Indigenous Knowledge Management in the Kelabit Community in Eastern Malaysia: Insights and Reflections for Contemporary KM Design

Indigenous Knowledge Management in the Kelabit Community in Eastern Malaysia: Insights and Reflections for Contemporary KM Design

Alvin Wee Yeo (Institute of Social Informatics and Technological Innovations, Center of Excellence for Rural Informatics, Universiti Malaysia Sarawak, Kota Samarahan, Sarawak, Malaysia), Tariq Zaman (Institute of Social Informatics and Technological Innovations, Center of Excellence for Rural Informatics, Universiti Malaysia Sarawak, Kota Samarahan, Sarawak, Malaysia) and Narayanan Kulathuramaiyer (Faculty of Computer Science and Information Technology, Universiti Malaysia Sarawak, Kota Samarahan, Sarawak, Malaysia)
DOI: 10.4018/jskd.2013010103
OnDemand PDF Download:
$30.00
List Price: $37.50

Abstract

Knowledge audits and assessment help organizations to identify the status of knowledge processes and develop strategies to manage their knowledge-based assets. The structure of Indigenous Knowledge Management Systems (IKMS) is different from the organisation’s Knowledge Management (KM) systems and mainly based on the tacit and implicit knowledge forms. Hence, the existing organisation’s knowledge audit and assessment tools are not addressing the inherent structure of IKMS. The paper addresses this gap and uses a methodological approach for the assessment of Indigenous Knowledge Management (IKM) processes. The approach is tested in the indigenous Kelabit community of Bario in East Malaysia. The methods used for data collection are survey questionnaire and semi-structured interviews. The study finding argues that indigenous communities exercise the processes of storage, leveraging, sharing and applying knowledge. These processes are a combination of the knowledge and the ways in which this knowledge is put into practice in their daily life activities. These processes may be different but not less effective or less efficient in comparison to organisation’s KM processes. The study will help Information and Communication Technology (ICT) researchers to better understand the structure of IKMS and then use this understanding for designing the technological solution for IKM.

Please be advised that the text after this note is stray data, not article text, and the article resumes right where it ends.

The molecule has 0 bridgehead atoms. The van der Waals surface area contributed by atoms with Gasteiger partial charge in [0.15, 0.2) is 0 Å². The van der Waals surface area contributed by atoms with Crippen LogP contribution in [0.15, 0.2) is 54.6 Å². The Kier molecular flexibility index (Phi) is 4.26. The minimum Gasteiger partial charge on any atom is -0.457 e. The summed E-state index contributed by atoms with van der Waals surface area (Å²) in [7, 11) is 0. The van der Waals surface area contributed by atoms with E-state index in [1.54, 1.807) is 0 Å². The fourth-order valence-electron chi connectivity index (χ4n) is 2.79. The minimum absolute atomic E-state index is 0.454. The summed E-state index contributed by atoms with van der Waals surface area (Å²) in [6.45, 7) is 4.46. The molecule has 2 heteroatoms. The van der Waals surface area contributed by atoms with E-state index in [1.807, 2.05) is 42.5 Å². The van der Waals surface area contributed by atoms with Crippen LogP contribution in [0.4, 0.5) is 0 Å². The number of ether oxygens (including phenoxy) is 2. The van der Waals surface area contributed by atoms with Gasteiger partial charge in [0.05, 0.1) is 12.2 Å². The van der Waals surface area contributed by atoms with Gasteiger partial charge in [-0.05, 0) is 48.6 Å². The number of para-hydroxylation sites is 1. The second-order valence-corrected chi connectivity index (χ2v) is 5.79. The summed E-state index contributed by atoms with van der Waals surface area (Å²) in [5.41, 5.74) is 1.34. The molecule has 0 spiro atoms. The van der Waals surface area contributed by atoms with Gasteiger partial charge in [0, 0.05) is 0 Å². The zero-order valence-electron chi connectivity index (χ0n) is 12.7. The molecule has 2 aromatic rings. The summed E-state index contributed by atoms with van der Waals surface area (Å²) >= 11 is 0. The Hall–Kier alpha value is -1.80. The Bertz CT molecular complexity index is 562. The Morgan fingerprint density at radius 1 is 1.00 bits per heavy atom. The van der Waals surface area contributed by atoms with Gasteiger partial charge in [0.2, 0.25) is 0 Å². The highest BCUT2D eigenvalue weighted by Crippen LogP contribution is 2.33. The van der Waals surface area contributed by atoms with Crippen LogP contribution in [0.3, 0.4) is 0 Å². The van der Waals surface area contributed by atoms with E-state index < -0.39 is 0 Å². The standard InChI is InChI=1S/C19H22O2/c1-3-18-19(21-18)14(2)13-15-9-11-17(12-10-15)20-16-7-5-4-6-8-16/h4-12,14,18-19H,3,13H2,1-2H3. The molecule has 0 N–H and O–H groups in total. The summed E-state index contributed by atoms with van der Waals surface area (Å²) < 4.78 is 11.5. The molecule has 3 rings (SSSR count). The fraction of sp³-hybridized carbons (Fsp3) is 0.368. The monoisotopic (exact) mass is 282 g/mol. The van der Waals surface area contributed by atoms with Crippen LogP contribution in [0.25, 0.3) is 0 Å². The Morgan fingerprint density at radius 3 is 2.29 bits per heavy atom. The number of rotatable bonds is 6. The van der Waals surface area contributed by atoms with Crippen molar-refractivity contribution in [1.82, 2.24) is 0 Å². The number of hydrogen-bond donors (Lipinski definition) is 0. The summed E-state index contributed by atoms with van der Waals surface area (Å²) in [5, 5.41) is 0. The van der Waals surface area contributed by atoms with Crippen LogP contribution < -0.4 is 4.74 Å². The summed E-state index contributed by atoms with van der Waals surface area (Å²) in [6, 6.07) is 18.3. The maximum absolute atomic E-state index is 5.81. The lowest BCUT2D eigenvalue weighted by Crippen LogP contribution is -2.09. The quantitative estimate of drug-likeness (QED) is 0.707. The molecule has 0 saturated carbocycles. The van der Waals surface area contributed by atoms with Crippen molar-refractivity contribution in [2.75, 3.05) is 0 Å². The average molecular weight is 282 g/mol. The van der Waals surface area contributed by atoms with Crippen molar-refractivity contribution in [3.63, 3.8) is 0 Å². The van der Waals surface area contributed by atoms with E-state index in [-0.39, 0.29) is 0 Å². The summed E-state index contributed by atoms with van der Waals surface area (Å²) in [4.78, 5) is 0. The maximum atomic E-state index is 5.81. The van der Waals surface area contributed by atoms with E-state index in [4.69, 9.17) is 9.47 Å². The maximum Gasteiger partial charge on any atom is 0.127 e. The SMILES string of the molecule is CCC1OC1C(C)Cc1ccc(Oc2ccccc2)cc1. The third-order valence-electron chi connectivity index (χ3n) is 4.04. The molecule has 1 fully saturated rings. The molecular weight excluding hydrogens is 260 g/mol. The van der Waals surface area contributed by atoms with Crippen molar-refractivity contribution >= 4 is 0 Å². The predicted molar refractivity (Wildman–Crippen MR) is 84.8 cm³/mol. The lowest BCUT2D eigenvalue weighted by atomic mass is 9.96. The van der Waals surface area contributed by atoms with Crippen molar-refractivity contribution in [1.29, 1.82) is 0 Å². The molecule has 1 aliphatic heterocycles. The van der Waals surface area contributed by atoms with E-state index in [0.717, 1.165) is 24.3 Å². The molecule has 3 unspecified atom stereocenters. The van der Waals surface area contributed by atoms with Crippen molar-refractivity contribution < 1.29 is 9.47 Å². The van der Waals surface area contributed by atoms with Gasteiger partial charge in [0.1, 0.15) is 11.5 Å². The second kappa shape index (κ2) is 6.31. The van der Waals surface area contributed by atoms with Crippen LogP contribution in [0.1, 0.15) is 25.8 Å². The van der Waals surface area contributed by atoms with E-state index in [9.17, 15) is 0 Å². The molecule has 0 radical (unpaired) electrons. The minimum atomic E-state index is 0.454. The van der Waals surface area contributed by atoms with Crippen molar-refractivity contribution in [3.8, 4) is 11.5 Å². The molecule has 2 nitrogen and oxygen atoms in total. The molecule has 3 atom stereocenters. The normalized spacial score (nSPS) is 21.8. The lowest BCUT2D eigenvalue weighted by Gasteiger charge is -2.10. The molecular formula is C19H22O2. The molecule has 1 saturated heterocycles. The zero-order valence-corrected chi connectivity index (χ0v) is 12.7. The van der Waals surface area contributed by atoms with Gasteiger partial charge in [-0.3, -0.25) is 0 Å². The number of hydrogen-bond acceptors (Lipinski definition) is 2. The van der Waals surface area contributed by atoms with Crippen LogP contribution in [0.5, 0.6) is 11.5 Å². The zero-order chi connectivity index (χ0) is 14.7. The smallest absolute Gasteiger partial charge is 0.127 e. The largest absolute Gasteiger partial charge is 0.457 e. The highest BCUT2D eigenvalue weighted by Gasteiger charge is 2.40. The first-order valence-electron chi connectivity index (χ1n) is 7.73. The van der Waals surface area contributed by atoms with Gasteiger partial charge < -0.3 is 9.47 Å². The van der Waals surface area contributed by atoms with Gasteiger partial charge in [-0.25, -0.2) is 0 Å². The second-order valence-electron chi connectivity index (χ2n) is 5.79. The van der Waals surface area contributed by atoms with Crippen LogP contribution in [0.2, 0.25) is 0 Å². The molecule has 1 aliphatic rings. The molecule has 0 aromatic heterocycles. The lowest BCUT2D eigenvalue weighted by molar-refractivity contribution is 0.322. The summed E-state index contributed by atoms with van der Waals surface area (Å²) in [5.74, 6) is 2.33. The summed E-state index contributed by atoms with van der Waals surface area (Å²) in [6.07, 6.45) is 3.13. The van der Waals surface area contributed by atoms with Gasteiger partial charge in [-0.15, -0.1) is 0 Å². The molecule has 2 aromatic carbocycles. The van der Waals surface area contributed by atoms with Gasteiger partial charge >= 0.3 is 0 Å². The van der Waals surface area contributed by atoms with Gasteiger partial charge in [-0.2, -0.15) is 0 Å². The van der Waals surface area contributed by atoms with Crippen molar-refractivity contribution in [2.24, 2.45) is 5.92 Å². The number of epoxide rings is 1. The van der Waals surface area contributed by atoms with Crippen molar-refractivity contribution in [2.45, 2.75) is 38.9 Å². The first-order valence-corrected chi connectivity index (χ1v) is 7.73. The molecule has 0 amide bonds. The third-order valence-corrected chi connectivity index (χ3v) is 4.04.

Article Preview

2. Background

The indigenous communities have an inherent system for managing their knowledge resources which has withstood and proved its sustainability over thousands of years of dramatic events (Sveiby, 2007). The communities have unique ways and processes to manage, preserve and transfer this knowledge from generations and on the basis of relationships (intergenerational) and power structures (Williams, Consulting, Guenther, Conatus, & Arnott, 2011). Unlike the organisation’s KM structures where technology and databases are the essential parts of the system, IK lives in the memory, oral literature, collective intelligence and activities of the community. For example, the World Oral Literature Project, describes a variety of IK forms of oral literature which includes ritual texts, curative chants, epic poems, musical genres, songs, spells, legends, recitations, life histories and historical narratives (University of Cambridge, 2012).

Complete Article List

Search this Journal:
Reset
Open Access Articles: Forthcoming
Volume 9: 4 Issues (2017): 2 Released, 2 Forthcoming
Volume 8: 4 Issues (2016)
Volume 7: 4 Issues (2015)
Volume 6: 4 Issues (2014)
Volume 5: 4 Issues (2013)
Volume 4: 4 Issues (2012)
Volume 3: 4 Issues (2011)
Volume 2: 4 Issues (2010)
Volume 1: 4 Issues (2009)
View Complete Journal Contents Listing